Friday, October 28, 2005

Getting all parochial about dugongs

David Pilling has been doing an excellent job of reporting on Japanese politics and economics for The Financial Times.

His zoology and syntax, however, are killing me.

Dugong dispute strains US-Japan alliance
By David Pilling
Published: October 27 2005 17:50

The dugong, an ancient marine mammal related to the seacow, loves to feed in the warm, blue waters off Okinawa in Japan's tropical south. Few would believe that this creature, with its vacuum cleaner-shaped snout and penchant for seaweed, could be undermining one of world's most important military alliances. They would be wrong...


Oh, all right. The first sentence make sense if one:

a) has read Rudyard Kipling's The Jungle Book cover-to-cover
b) ignores that "seacow" is one of the common names for the dugong, and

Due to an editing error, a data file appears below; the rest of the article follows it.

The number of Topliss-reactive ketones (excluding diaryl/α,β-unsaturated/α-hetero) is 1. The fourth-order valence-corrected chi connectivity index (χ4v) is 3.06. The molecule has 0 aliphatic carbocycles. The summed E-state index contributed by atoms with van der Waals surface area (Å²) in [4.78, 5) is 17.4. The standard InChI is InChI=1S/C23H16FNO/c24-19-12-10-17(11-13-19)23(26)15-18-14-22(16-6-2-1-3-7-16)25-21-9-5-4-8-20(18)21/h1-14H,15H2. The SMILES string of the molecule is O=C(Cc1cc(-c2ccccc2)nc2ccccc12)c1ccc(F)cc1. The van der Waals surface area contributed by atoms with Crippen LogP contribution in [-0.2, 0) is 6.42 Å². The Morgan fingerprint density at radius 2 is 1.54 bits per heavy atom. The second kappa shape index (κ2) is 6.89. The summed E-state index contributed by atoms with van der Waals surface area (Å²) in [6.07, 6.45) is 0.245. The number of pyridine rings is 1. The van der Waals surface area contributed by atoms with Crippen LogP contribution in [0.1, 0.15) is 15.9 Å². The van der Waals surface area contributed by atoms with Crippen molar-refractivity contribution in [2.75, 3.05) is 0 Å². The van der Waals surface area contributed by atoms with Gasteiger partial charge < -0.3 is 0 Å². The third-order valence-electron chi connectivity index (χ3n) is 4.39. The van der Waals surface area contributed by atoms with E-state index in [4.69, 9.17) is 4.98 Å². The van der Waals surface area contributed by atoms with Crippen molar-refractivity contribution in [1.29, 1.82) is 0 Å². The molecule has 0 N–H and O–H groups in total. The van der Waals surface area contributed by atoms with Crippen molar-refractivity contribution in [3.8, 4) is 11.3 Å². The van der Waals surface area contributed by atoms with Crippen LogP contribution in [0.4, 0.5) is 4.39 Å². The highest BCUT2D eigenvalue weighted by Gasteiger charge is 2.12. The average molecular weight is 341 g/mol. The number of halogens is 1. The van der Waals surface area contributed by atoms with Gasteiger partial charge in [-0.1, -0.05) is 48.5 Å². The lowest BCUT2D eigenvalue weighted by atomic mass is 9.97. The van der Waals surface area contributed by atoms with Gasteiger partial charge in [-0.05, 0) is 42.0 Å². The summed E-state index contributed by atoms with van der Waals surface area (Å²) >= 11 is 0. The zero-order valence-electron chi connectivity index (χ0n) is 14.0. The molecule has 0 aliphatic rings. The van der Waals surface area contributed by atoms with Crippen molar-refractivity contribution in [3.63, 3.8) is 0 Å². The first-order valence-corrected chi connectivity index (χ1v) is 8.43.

c) knows that fossil record indicates the dugong family is the older of the two families of surviving sirenians.

Otherwise it is absurd, the equivalent of:
The cow, an ancient land mammal related to the bovines, loves to feed on the sun-blessed ridges of England's green and pleasant land.
Or perhaps:

The elephant, an ancient land mammal related to the mammoth, loves to feed on the sere, golden plains of Tanzania.
And how tired must one be to miss that the second half of the Pilling's paragraph sentence says exactly the opposite of what he intended?
"Few would believe that this creature could be undermining...They would be wrong."
So the few who believe that it is undermining the alliance...are wrong.

No, no, no, no, that makes no sense.

What Pilling wants to say is that almost everybody would be mistaken. What he wants to say is:

“Most would believe that this creature could not possibly be undermining...They would be wrong.
Editor, Editor!!

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